Now comes the fun part, trying to figure out where the dependencies are defined. Here's a hint: it's not in a Gradle build file. It's in a Kotlin file in buildSrc which defines a deps object. Cute.

Consistency and simplicity matters

Having to go to a not-so-well-known location in Gradle projects (you should not use the buildSrc folder for this) to find out where a specific version is defined is a bad idea, no matter how clever it is. You need a certain level of consistency in your organization to keep things efficient and maintainable. Being cute in your Gradle build files does not achieve that goal and causes a degree of cognitive dissonance that reduces the productivity of your teams.

Consistency, in the end, enables you to build reasonably simple automations because you know how something looks like, and you'll know how tools can manage your code. You don't need to apply smart techniques to have a machine or process to figure out what the hell you're doing. Inconsistency can even make this an impossible task, which leaves you in the situation where you're doomed to keep maintaining it manually and using up your precious time.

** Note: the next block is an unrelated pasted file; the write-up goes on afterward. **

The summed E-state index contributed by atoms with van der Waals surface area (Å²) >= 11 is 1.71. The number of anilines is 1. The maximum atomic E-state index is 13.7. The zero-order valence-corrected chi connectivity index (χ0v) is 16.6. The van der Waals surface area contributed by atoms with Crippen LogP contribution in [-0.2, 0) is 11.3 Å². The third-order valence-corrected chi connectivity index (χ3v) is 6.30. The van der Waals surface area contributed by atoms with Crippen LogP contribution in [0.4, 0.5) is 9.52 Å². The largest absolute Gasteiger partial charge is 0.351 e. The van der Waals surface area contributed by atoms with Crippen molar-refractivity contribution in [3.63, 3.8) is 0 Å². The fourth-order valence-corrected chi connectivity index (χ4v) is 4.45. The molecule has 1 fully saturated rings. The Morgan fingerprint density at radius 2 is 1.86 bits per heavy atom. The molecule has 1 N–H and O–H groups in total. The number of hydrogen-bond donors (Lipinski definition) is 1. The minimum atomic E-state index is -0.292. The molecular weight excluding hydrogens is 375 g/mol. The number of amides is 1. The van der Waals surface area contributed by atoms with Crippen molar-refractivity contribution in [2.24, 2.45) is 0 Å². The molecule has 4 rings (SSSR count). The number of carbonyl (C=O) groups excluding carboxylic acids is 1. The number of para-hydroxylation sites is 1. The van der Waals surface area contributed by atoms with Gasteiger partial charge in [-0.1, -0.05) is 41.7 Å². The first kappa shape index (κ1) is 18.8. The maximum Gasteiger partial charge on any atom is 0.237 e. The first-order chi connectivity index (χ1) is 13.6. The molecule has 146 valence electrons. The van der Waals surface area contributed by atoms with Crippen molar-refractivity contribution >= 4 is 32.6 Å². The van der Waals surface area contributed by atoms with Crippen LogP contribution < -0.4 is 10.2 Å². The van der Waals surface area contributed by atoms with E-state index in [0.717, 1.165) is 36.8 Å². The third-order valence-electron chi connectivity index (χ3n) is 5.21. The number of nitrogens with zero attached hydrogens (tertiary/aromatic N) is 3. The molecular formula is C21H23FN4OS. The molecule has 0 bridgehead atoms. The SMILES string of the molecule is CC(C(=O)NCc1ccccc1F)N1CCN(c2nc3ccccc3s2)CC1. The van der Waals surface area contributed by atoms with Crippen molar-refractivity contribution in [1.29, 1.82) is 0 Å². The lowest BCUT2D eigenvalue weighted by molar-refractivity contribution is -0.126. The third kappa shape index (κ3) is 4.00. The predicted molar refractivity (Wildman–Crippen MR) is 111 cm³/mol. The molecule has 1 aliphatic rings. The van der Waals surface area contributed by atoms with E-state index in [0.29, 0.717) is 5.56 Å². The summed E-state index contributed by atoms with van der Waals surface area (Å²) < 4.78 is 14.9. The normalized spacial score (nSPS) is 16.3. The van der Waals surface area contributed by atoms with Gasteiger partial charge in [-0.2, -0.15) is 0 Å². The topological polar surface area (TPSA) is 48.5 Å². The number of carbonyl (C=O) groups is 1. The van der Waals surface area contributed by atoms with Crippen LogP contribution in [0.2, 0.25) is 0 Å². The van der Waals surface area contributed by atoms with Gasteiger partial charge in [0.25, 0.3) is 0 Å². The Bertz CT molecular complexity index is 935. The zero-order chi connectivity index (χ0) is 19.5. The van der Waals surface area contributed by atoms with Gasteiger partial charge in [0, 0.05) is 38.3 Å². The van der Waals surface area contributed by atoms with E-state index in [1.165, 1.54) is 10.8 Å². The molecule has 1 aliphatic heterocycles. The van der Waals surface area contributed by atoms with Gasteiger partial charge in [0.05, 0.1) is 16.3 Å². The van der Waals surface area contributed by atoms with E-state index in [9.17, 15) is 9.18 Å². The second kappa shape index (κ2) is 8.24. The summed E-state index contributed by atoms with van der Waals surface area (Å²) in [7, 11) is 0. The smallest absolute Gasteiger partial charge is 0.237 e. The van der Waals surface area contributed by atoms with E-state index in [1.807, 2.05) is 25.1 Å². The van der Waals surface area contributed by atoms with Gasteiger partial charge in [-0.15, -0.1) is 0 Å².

What does this mean for your Gradle build files?

Well, you keep the rules as simple as possible. You do not get cute with your build files and adhere to the best practices or agree on a method within your organization (hopefully standing on the shoulders of giants). Your build files might look more tedious, but tediousness is good in this case. Keep it simple so you can make smart automations. A possible standard might be:

dependencies {
    implementation "org.springframework:spring-core:5.0.0.RELEASE"
    testImplementation "junit:junit:4.7"
    testImplementation("org.codehaus.groovy:groovy-all:2.0") {
        exclude ...

So basically having dependencies adhere to the format <configuration> "<group>:<artifact:<version>". Easy to parse, easy to extract, and eventually easy to automate. And if you don't think that applying a single best practices on build file structure in your organization is possible, there's always Maven, which enforces certain structures and standards through its XML schema.

But why is this important?

Automation tools can leverage consistency to be able to manage and alter your Gradle build files automatically. Atomist, for example, can manage your dependencies for you. It can reduce drift by aligning your dependencies towards a common target. But if you start using cute approaches to define your dependencies, you're making it utterly impossible for automation tools to parse and edit your build files.

If you want to be able to take advantage of automation tooling or make your builds less of a unique snowflake in every project, my tip is to make your Gradle build files consistent.